It’s not easy being a contract worker. There’s the uncertainty of guaranteed employment, the long gaps between one job and the next and, on top of all this, your home loan options are far more complicated.
This is no fringe issue: A significant number of Australians are independent contractors. According to the most recent Forms of Employment Survey carried out by the Australian Bureau of Statistics, of the 11.6 million employed persons in the country, a full 9 per cent – or just under one million – are contractors. That’s nearly a million Australians who could have trouble securing a home loan when consulting the average lender.
Mortgageport, however, understands the trials and tribulations the average contract worker faces in securing a mortgage – that’s why we tailor our services to their unique needs and considerations.
What issues do contract workers face when getting a mortgage?
The nature of contract work means that certain lenders are more careful when it comes to dealing with such employees.
“A lot of contract workers go from job to job and have short term contracts,” Mortgageport Managing Director Glen Spratt said in a recent interview.
“All lenders like to see someone with a nice, steady job. But contract workers are often a bit of a hired gun, going and doing things for a certain period of time, and sometimes they’ll have gaps between their contracts.”
For example, while any given contract can last for anything from six months to three years, the next contract might not come along for another month or so. This makes it harder for a contract worker to convince a lender that they’ll be able to keep up with their monthly repayments.
“It can cause some lenders to get a little bit worried about whether or not their contract will be extended,” continued Mr Spratt.
As a result, contract workers’ mortgage applications tend to be treated more like those for self-employed home loans.
How contract workers can help themselves
There are a number of things contract workers can do to make securing a home loan easier. Most importantly, a contract worker needs confidence that she or he can generate work going forward.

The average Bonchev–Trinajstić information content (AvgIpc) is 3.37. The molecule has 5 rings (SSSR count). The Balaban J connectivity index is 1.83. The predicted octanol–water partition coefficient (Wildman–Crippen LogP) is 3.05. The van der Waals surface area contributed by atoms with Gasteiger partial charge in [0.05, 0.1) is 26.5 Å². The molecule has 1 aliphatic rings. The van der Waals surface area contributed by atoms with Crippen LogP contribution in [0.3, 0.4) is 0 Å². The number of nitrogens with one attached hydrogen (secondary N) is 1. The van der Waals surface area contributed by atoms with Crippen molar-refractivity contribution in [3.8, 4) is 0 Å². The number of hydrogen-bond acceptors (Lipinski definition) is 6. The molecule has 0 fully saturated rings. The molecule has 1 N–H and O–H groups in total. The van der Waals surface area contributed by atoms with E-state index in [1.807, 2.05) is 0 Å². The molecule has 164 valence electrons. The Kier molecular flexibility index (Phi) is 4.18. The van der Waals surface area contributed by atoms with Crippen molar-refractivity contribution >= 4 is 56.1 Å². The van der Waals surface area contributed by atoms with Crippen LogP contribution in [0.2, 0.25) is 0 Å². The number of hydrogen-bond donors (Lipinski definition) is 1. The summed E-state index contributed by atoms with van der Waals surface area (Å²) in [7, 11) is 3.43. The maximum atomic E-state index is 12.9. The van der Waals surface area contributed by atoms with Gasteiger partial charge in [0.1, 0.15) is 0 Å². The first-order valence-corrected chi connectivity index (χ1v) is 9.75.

“It’s a long-term commitment, a home loan. Just because they get one big paying contract, they need to look past that and find out where would they be once that contract finishes,” explained Mr Spratt.
In addition to this, they should make a back-up plan in case this contract doesn’t get renewed.
At the same time, contractors need to remember that part of the reason for their contracts are their potentially higher skills, longer hours, larger pay and other advantages – so make the most of this income while you can, to either pay off debts, save or both.
And, of course, choosing the right mortgage manager is key.
Mortgageport can help secure home loans for contract workers
Other brokers prefer the assembly line approach to mortgages. They want to get through a seemingly endless line of home loan transactions that are quick and easy to do – but when a more complex job comes along, it clogs up the machinery and everything grinds to a halt.
At Mortgageport, our home loan experts are used to dealing with more complex transactions, so we don’t need to take this approach. Not only that, but we care about our customers, and reject the call centre mentality that diminishes a sense of continuity for customers.
Finally, we can do the whole process over the phone or by email, so even if you’re contracted somewhere remote – such as a regional mining community – we can help you out.
So if you’re a contract worker, get off the assembly line and come be treated like an individual at Mortgageport.